Life is Not Fair

bambitoilet1

So, this happened this morning. Yep, that’s Bambi in my toilet. But I’ll get to that in a moment.

Sometimes I feel like a dog chasing her tail with the whole Sunday morning thing. I’m so optimistic and oblivious, persistently trying, even though it’s clear to everyone else: I’m NEVER GOING TO CATCH IT. I don’t think I’ll ever get everyone ready in a smooth, uneventful manner, AND get there on time. Maybe one or the other, but never both. Last Sunday, around 7:30am, I heard a high-pitched BEEP BEEP BEEP. BEEEEEEP. BEEEEEEP. BEEP BEEP BEEP. I ran around the house checking smoke alarms, then determined it was coming from the furnace room. By this time my 5 year old was staring at me sleepily in her PJ’s, and my toddler was yelling at me from up in her crib, wanting to get out. I gave up the search for the beep source to make breakfast, then resumed the hunt while the girls were occupied by their food. That’s really the only time I can always count on a few free minutes consecutively-when they have food in their mouths. I searched high and low in the furnace room, ear to ceiling, ear to floor, and still couldn’t find it. Lots of horrific possibilities immediately presented themselves: carbon monoxide, natural gas, radon. It was highly likely in my mind that we would all be with Jesus at the pearly gates by the time church rolled around anyway. I’m calm, cool, and collected like that, remember? So I called my mother-in-law, who was the first person I could think of who is ACTUALLY calm and cool and might know what to do. She raised eight kids, and miraculously got them all to church on Sundays, so she deserves a Nobel. Or to be sainted, or something. She brought me back to sanity, as she always does, but I was no closer to finding the beeping culprit, so I just kept rolling with teeth-brushing and shoe-searching and called backup: my brother in law. (By this time, you’re probably realizing I am completely dependent on my family. When my mom’s not here, I have roughly 37 other people I can call because my in-laws are INCREDIBLE. I married into THE BEST family. If you watch Parenthood, it’s like being a Braverman, except 10 times better. And without all the marijuana and yelling at each other. I have NO IDEA how I got so lucky, but I’m not questioning God’s mercy. I’m thankful.) He couldn’t find the source either, but he turned off our gas lines to prevent any possible tragedies, and we made it to church.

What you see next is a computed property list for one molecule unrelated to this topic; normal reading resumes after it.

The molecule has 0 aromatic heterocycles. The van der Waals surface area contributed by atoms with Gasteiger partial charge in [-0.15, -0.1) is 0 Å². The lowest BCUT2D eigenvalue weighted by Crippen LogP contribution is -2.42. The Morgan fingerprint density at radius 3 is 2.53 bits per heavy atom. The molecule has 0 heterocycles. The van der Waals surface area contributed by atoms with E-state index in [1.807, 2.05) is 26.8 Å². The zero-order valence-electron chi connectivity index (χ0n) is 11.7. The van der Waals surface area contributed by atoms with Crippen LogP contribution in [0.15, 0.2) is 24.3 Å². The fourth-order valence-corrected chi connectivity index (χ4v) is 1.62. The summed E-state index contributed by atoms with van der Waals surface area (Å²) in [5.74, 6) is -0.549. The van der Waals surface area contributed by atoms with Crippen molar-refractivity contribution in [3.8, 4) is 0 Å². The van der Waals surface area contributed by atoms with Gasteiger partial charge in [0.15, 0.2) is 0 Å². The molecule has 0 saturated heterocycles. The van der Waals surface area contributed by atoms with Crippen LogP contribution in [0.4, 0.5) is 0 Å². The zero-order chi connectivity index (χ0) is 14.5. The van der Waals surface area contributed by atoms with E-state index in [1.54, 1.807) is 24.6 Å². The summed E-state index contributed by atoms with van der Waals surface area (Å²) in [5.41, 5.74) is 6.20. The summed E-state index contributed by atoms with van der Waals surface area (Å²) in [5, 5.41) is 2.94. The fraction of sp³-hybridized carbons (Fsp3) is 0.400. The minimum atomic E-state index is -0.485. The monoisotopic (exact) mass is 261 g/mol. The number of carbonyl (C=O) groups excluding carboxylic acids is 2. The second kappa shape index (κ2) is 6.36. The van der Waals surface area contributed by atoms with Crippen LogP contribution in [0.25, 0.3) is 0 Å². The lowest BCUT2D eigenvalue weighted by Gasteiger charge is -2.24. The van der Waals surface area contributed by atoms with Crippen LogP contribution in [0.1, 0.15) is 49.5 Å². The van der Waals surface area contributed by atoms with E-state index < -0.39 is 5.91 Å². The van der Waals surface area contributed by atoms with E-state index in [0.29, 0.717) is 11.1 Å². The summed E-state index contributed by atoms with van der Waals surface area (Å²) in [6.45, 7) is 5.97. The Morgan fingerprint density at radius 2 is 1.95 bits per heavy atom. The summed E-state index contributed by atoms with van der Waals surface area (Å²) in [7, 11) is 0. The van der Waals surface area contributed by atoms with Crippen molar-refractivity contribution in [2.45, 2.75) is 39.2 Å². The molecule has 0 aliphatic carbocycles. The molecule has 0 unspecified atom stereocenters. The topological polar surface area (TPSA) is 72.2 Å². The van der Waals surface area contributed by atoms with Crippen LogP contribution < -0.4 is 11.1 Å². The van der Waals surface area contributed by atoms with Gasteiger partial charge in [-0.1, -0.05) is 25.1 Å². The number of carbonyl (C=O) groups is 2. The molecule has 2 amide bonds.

Back to THIS morning. As I’m fixing my hair, my toddler is softly talking right beside me, and then I hear the splash. The book she had been so sweetly reading to me was in the toilet. bambitoilet2

Grrrrrrrrr. Willaaaaaaaaaaaaa. C’mon, kid. I see Audrey’s face in the doorway, confused. “What happened?”

“Oh, nothing serious, Willa just dropped this book in the toilet.”

“What?! I LOVED that book and now we’re missing one of the books to our set and there’s gonna be an empty space and IT’S NOOOOT FAIR!!!!!!!!”

Now, at this moment I had a choice. I could point out the fact that she hadn’t played with this book in years. I could mention the fact that actually we’re missing a few others in the set due to unfortunate incidences such as this one. I could lecture about how you’re not allowed to decide something is your favorite when you only just remembered it’s existence. I could say those things. Because they’d be true. But instead I just surrendered, and let it be a teachable moment.

“You’re right, honey, it’s not fair. I’m so sorry the book is ruined. It’s truly a bummer. Life isn’t fair, and I’m really sorry.”